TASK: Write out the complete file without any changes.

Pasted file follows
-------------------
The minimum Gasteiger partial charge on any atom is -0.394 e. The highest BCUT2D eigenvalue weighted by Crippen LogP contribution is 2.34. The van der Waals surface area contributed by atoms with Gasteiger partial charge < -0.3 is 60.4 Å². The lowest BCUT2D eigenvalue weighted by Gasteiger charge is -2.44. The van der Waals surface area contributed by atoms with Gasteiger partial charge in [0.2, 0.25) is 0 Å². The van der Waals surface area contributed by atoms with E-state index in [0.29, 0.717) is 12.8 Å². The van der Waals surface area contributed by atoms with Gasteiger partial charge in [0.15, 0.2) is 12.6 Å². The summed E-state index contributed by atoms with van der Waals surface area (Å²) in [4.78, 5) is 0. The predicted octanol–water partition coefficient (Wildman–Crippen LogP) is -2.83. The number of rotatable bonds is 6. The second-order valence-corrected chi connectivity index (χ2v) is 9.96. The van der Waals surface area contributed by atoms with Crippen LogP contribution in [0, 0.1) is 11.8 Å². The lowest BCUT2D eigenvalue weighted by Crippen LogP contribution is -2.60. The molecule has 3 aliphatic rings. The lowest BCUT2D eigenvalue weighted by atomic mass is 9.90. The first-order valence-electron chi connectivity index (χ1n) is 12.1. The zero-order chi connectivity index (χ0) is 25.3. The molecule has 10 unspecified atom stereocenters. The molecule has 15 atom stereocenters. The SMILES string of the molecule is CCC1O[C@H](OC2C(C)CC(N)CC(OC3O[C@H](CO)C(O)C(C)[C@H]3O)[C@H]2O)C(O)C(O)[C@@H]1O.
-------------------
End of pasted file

The minimum Gasteiger partial charge on any atom is -0.394 e. The highest BCUT2D eigenvalue weighted by Crippen LogP contribution is 2.34. The van der Waals surface area contributed by atoms with Gasteiger partial charge < -0.3 is 60.4 Å². The lowest BCUT2D eigenvalue weighted by Gasteiger charge is -2.44. The van der Waals surface area contributed by atoms with Gasteiger partial charge in [0.2, 0.25) is 0 Å². The van der Waals surface area contributed by atoms with E-state index in [0.29, 0.717) is 12.8 Å². The van der Waals surface area contributed by atoms with Gasteiger partial charge in [0.15, 0.2) is 12.6 Å². The summed E-state index contributed by atoms with van der Waals surface area (Å²) in [4.78, 5) is 0. The predicted octanol–water partition coefficient (Wildman–Crippen LogP) is -2.83. The number of rotatable bonds is 6. The second-order valence-corrected chi connectivity index (χ2v) is 9.96. The van der Waals surface area contributed by atoms with Crippen LogP contribution in [0, 0.1) is 11.8 Å². The lowest BCUT2D eigenvalue weighted by Crippen LogP contribution is -2.60. The molecule has 3 aliphatic rings. The lowest BCUT2D eigenvalue weighted by atomic mass is 9.90. The first-order valence-electron chi connectivity index (χ1n) is 12.1. The zero-order chi connectivity index (χ0) is 25.3. The molecule has 10 unspecified atom stereocenters. The molecule has 15 atom stereocenters. The SMILES string of the molecule is CCC1O[C@H](OC2C(C)CC(N)CC(OC3O[C@H](CO)C(O)C(C)[C@H]3O)[C@H]2O)C(O)C(O)[C@@H]1O.